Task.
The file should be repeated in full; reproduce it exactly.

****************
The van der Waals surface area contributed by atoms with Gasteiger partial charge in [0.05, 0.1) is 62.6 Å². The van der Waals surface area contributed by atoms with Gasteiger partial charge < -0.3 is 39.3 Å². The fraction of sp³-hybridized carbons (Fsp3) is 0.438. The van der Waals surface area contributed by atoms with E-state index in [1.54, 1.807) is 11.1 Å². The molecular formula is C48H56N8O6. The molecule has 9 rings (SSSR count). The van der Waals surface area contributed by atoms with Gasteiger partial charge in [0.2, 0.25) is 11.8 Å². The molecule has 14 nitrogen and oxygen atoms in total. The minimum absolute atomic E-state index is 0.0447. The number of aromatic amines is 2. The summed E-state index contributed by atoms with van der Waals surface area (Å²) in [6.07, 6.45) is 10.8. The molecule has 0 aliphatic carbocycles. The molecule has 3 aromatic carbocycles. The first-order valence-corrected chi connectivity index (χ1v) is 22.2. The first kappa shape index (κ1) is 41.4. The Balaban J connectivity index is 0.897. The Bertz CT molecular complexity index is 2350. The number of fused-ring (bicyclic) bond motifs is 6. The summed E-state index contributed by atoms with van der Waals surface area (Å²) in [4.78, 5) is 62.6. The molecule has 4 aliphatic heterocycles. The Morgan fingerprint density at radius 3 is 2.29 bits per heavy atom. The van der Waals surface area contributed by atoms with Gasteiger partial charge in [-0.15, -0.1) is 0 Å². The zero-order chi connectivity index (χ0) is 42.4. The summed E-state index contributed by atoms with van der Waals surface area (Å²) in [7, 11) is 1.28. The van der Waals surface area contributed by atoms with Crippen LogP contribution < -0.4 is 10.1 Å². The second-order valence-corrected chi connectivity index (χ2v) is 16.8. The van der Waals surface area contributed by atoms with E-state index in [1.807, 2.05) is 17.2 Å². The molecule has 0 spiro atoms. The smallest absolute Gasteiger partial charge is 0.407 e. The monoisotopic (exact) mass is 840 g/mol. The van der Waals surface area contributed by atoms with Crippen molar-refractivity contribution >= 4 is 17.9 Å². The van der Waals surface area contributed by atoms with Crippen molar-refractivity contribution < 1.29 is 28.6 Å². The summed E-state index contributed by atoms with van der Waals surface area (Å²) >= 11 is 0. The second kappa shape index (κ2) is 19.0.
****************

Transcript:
The van der Waals surface area contributed by atoms with Gasteiger partial charge in [0.05, 0.1) is 62.6 Å². The van der Waals surface area contributed by atoms with Gasteiger partial charge < -0.3 is 39.3 Å². The fraction of sp³-hybridized carbons (Fsp3) is 0.438. The van der Waals surface area contributed by atoms with E-state index in [1.54, 1.807) is 11.1 Å². The molecular formula is C48H56N8O6. The molecule has 9 rings (SSSR count). The van der Waals surface area contributed by atoms with Gasteiger partial charge in [0.2, 0.25) is 11.8 Å². The molecule has 14 nitrogen and oxygen atoms in total. The minimum absolute atomic E-state index is 0.0447. The number of aromatic amines is 2. The summed E-state index contributed by atoms with van der Waals surface area (Å²) in [6.07, 6.45) is 10.8. The molecule has 0 aliphatic carbocycles. The molecule has 3 aromatic carbocycles. The first-order valence-corrected chi connectivity index (χ1v) is 22.2. The first kappa shape index (κ1) is 41.4. The Balaban J connectivity index is 0.897. The Bertz CT molecular complexity index is 2350. The number of fused-ring (bicyclic) bond motifs is 6. The summed E-state index contributed by atoms with van der Waals surface area (Å²) in [4.78, 5) is 62.6. The molecule has 4 aliphatic heterocycles. The Morgan fingerprint density at radius 3 is 2.29 bits per heavy atom. The van der Waals surface area contributed by atoms with Gasteiger partial charge in [-0.15, -0.1) is 0 Å². The zero-order chi connectivity index (χ0) is 42.4. The summed E-state index contributed by atoms with van der Waals surface area (Å²) in [7, 11) is 1.28. The van der Waals surface area contributed by atoms with Crippen LogP contribution < -0.4 is 10.1 Å². The second-order valence-corrected chi connectivity index (χ2v) is 16.8. The van der Waals surface area contributed by atoms with E-state index in [1.807, 2.05) is 17.2 Å². The molecule has 0 spiro atoms. The smallest absolute Gasteiger partial charge is 0.407 e. The monoisotopic (exact) mass is 840 g/mol. The van der Waals surface area contributed by atoms with Crippen molar-refractivity contribution >= 4 is 17.9 Å². The van der Waals surface area contributed by atoms with Crippen molar-refractivity contribution < 1.29 is 28.6 Å². The summed E-state index contributed by atoms with van der Waals surface area (Å²) >= 11 is 0. The second kappa shape index (κ2) is 19.0.